social media

The tech boom has revolutionised how we live our lives in countless ways, one of which being that we’re constantly plugged in to the internet and able to communicate with each other. However whilst this state of “hyperconnectivity” gives us access to more information and people than ever before, is being constantly contactable making us happy?

Where are we at?

Whether during work or leisure time, businesses have facilitated and increased a need to be always connected. At the office, Blackberry enabled a move from merely the instant delivery of e-mails to instant response (almost) regardless of location, and outside the workplace social media is doing the same. A recent rise in push notifications – alongside the resulting “read” status of conversations that provide social pressure on us to respond – exacerbate our innate desires to belong, be involved and to contribute. All this means that we’re constantly interacting with people and the content they produce online 24/7.#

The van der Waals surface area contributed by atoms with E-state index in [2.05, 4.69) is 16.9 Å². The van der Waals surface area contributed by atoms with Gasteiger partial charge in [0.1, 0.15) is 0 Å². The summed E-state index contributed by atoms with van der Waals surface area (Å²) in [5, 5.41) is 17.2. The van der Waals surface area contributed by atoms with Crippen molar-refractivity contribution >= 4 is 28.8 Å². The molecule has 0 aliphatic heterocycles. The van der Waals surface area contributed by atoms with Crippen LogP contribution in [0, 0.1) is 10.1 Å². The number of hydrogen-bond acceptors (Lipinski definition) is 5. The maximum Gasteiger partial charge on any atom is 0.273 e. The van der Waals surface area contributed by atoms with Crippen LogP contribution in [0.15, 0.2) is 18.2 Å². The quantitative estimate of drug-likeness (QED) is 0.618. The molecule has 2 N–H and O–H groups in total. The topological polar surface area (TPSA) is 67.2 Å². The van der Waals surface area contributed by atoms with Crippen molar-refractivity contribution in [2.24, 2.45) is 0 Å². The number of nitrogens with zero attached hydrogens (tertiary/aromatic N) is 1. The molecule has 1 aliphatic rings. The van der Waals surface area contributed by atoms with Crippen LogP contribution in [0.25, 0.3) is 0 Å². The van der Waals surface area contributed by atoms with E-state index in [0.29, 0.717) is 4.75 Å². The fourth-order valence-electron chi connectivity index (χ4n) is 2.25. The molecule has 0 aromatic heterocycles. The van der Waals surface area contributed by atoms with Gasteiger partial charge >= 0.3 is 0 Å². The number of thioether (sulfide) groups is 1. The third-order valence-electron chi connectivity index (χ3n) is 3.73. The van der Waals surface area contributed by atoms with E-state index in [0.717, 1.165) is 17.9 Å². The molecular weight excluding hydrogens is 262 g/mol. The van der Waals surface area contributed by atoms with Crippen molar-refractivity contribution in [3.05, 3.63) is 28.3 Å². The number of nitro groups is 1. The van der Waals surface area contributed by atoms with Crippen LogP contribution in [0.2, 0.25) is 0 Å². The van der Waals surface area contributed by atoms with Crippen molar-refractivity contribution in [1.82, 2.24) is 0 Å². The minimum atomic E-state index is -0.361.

However this lifestyle is taking its toll, with 60% of us feeling exhausted by this permanently switched on lifestyle[1]. It’s not surprising therefore that we’re seeing more and more communications detoxes – ever said “I’m going to have a week without my Blackberry/Facebook?” You’re not alone. But whilst we detest our over-reliance on technology, the benefits of being connected outweigh our frustrations and mean we can’t live without it[2]. Before long we find ourselves returning to the texting, tweeting, posting, e-mailing, sharing and doing all the other social “ings” that were the initial cause of distress.

Not only are we feeling exhausted by these constant interactions, but they’re increasingly making us unhappy, with over a quarter of us (and a third of millennials) now believing that social media is making them less happy with their lives[3]. Whilst that’s quite a big statement, if we take a deeper look into what’s being shared and why, it’s not overly surprising.

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